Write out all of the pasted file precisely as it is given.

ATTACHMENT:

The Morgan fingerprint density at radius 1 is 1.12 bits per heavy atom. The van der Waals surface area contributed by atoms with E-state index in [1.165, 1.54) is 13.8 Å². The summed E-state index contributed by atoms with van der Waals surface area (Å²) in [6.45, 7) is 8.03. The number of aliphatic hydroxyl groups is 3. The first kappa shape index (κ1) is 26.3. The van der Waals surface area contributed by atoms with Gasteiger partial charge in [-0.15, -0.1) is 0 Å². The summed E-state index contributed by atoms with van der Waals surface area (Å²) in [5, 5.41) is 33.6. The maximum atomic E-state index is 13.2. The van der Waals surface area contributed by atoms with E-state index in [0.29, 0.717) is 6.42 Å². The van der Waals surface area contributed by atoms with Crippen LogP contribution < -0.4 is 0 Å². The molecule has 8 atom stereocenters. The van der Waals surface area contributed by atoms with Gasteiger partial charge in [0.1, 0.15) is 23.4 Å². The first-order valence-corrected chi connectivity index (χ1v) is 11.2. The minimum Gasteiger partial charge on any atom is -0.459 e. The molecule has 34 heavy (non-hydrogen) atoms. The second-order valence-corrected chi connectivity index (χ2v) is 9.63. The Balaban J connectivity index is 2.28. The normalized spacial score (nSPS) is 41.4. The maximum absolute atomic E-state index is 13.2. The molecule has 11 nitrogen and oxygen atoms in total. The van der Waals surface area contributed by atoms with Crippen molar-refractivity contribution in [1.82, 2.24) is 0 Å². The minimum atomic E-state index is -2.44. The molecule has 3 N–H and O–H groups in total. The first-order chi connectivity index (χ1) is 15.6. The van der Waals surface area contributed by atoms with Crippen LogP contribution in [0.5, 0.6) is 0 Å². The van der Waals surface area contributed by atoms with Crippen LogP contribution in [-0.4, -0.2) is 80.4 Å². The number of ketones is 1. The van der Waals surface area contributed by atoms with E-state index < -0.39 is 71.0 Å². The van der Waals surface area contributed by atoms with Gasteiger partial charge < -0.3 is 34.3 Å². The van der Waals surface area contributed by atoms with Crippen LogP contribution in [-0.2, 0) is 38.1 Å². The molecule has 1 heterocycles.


The Morgan fingerprint density at radius 1 is 1.12 bits per heavy atom. The van der Waals surface area contributed by atoms with E-state index in [1.165, 1.54) is 13.8 Å². The summed E-state index contributed by atoms with van der Waals surface area (Å²) in [6.45, 7) is 8.03. The number of aliphatic hydroxyl groups is 3. The first kappa shape index (κ1) is 26.3. The van der Waals surface area contributed by atoms with Gasteiger partial charge in [-0.15, -0.1) is 0 Å². The summed E-state index contributed by atoms with van der Waals surface area (Å²) in [5, 5.41) is 33.6. The maximum atomic E-state index is 13.2. The van der Waals surface area contributed by atoms with E-state index in [0.29, 0.717) is 6.42 Å². The van der Waals surface area contributed by atoms with Crippen LogP contribution < -0.4 is 0 Å². The molecule has 8 atom stereocenters. The van der Waals surface area contributed by atoms with Gasteiger partial charge in [0.1, 0.15) is 23.4 Å². The first-order valence-corrected chi connectivity index (χ1v) is 11.2. The minimum Gasteiger partial charge on any atom is -0.459 e. The molecule has 34 heavy (non-hydrogen) atoms. The second-order valence-corrected chi connectivity index (χ2v) is 9.63. The Balaban J connectivity index is 2.28. The normalized spacial score (nSPS) is 41.4. The maximum absolute atomic E-state index is 13.2. The molecule has 11 nitrogen and oxygen atoms in total. The van der Waals surface area contributed by atoms with Crippen molar-refractivity contribution in [1.82, 2.24) is 0 Å². The minimum atomic E-state index is -2.44. The molecule has 3 N–H and O–H groups in total. The first-order chi connectivity index (χ1) is 15.6. The van der Waals surface area contributed by atoms with Crippen LogP contribution in [0.5, 0.6) is 0 Å². The van der Waals surface area contributed by atoms with Crippen LogP contribution in [-0.4, -0.2) is 80.4 Å². The number of ketones is 1. The van der Waals surface area contributed by atoms with E-state index < -0.39 is 71.0 Å². The van der Waals surface area contributed by atoms with Gasteiger partial charge < -0.3 is 34.3 Å². The van der Waals surface area contributed by atoms with Crippen LogP contribution in [-0.2, 0) is 38.1 Å². The molecule has 1 heterocycles.